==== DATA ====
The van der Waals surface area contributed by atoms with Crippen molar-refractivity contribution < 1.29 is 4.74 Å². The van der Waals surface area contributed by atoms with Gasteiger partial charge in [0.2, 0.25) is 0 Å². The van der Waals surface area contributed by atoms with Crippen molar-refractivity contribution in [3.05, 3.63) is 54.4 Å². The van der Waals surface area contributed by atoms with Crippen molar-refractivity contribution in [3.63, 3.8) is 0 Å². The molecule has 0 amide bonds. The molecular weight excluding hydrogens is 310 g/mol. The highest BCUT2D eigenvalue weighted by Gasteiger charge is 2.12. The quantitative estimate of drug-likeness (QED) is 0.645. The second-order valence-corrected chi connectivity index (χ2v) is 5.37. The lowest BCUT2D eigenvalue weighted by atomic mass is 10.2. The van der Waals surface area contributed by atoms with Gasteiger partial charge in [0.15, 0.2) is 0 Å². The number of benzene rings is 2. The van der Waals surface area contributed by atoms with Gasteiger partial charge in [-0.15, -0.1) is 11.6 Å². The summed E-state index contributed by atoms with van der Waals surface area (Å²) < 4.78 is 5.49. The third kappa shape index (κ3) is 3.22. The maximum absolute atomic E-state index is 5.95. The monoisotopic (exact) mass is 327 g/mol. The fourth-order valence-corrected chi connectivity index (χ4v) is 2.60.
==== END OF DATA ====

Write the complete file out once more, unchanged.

The van der Waals surface area contributed by atoms with Crippen molar-refractivity contribution < 1.29 is 4.74 Å². The van der Waals surface area contributed by atoms with Gasteiger partial charge in [0.2, 0.25) is 0 Å². The van der Waals surface area contributed by atoms with Crippen molar-refractivity contribution in [3.05, 3.63) is 54.4 Å². The van der Waals surface area contributed by atoms with Crippen molar-refractivity contribution in [3.63, 3.8) is 0 Å². The molecule has 0 amide bonds. The molecular weight excluding hydrogens is 310 g/mol. The highest BCUT2D eigenvalue weighted by Gasteiger charge is 2.12. The quantitative estimate of drug-likeness (QED) is 0.645. The second-order valence-corrected chi connectivity index (χ2v) is 5.37. The lowest BCUT2D eigenvalue weighted by atomic mass is 10.2. The van der Waals surface area contributed by atoms with Gasteiger partial charge in [0.15, 0.2) is 0 Å². The number of benzene rings is 2. The van der Waals surface area contributed by atoms with Gasteiger partial charge in [-0.15, -0.1) is 11.6 Å². The summed E-state index contributed by atoms with van der Waals surface area (Å²) < 4.78 is 5.49. The third kappa shape index (κ3) is 3.22. The maximum absolute atomic E-state index is 5.95. The monoisotopic (exact) mass is 327 g/mol. The fourth-order valence-corrected chi connectivity index (χ4v) is 2.60.